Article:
Stock car experience will help Busch on Nitro debut

NASCAR's origins in dirt and short-oval midgets a big foot-up for rallycross, reckons Nitro RX founder Travis Pastrana

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Kyle Busch is undoubtedly one of the greatest drivers in the history of NASCAR – you don’t win over 200 races and three championships across its three national divisions if you’re not. But how can that translate over to rallycross?

Rather well, as it turns out, if Travis Pastrana is to be believed.

Of course, like Subaru team-mate Scott Speed, Pastrana has sampled both NASCAR and rallycross during his extensive career, but Busch – who’ll be competing in Nitro Rallycross’ third round in Phoenix this weekend – has spent pretty much all of his career in stock cars.

But don’t let that give you the impression that he’s going to find this weekend tricky.

“I think NASCAR’s underrated generally, especially by anyone outside of the States, because they don’t realize that these drivers were the top drivers from whatever they came in [from], whether it was karting or dirt track or midgets or whatever, legends cars,” Pastrana told DirtFish when asked about Busch’s rallycross potential. “They were very good talents, and then you put them in the [stock] car.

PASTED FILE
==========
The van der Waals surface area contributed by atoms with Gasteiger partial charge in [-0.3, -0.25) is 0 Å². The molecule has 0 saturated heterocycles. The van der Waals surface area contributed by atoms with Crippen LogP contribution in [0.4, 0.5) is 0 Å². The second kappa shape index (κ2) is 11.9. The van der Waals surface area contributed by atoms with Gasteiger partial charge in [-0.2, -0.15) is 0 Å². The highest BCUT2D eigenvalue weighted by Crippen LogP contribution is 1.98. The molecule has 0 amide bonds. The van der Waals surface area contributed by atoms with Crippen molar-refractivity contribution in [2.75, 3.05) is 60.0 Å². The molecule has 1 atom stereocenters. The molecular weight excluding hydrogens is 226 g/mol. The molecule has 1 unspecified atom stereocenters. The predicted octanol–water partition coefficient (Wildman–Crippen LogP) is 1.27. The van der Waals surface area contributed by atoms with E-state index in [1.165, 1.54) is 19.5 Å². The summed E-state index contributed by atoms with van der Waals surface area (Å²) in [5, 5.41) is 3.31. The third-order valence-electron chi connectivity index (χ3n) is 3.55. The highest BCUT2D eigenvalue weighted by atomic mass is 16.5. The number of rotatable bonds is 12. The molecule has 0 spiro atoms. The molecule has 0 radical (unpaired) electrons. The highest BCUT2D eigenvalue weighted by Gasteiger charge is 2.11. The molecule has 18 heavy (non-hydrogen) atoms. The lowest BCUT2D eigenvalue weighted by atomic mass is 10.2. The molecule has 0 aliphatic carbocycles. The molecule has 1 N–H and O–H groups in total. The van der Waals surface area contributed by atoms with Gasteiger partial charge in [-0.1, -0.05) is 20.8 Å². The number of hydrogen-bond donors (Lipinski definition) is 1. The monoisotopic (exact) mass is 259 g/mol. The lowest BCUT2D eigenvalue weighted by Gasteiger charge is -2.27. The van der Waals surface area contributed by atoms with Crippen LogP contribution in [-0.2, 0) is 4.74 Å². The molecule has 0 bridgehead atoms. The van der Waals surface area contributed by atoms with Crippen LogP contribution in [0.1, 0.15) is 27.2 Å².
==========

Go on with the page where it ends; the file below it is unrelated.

“[It’s] the same with Kyle Busch. He blew me away when we went down to Race of Champions, and every car he jumped in, right away, he was absolutely blazing fast and he could pick it up in a lap.

“It’ll be interesting with all-wheel drive, that’ll be a little different, he’s got some stuff that he definitely has to learn but when he jumped in the Lites car at Race of Champions, he was second-fastest to Petter Solberg. Faster than myself and Scott Speed which was very disappointing,” Pastrana quipped.

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Following the announcement of Busch’s inclusion in Nitro RX for a one-off appearance at Wild Horse Pass Motorsports Park, Pastrana’s been inundated with interest from drivers in NASCAR and other series, and he expects any others that follow Busch – who was once set for a Formula 1 test with Toyota before he’d even won a NASCAR championship until a scheduling conflict got in the way – to be strong as well.

Not only that, but their popularity and the wider public’s awareness brings important benefits too.

“I think that the NASCAR guys, especially the ones who are going to want to get into these, they have so much seat time and such a good feel of anything they drive that they’re going to pick it up really, really fast,” said Pastrana.

“If these name drivers want to come in, it helps the sport and it helps bring other sponsorship and other eyes and I believe when people see rallycross, that excitement is going to shine through and the drivers’ excitement honestly is what carried us so far. And that’s excitement on the tracks, excitement to be scared a little bit but, at the same time, have it as safe as we possibly can.”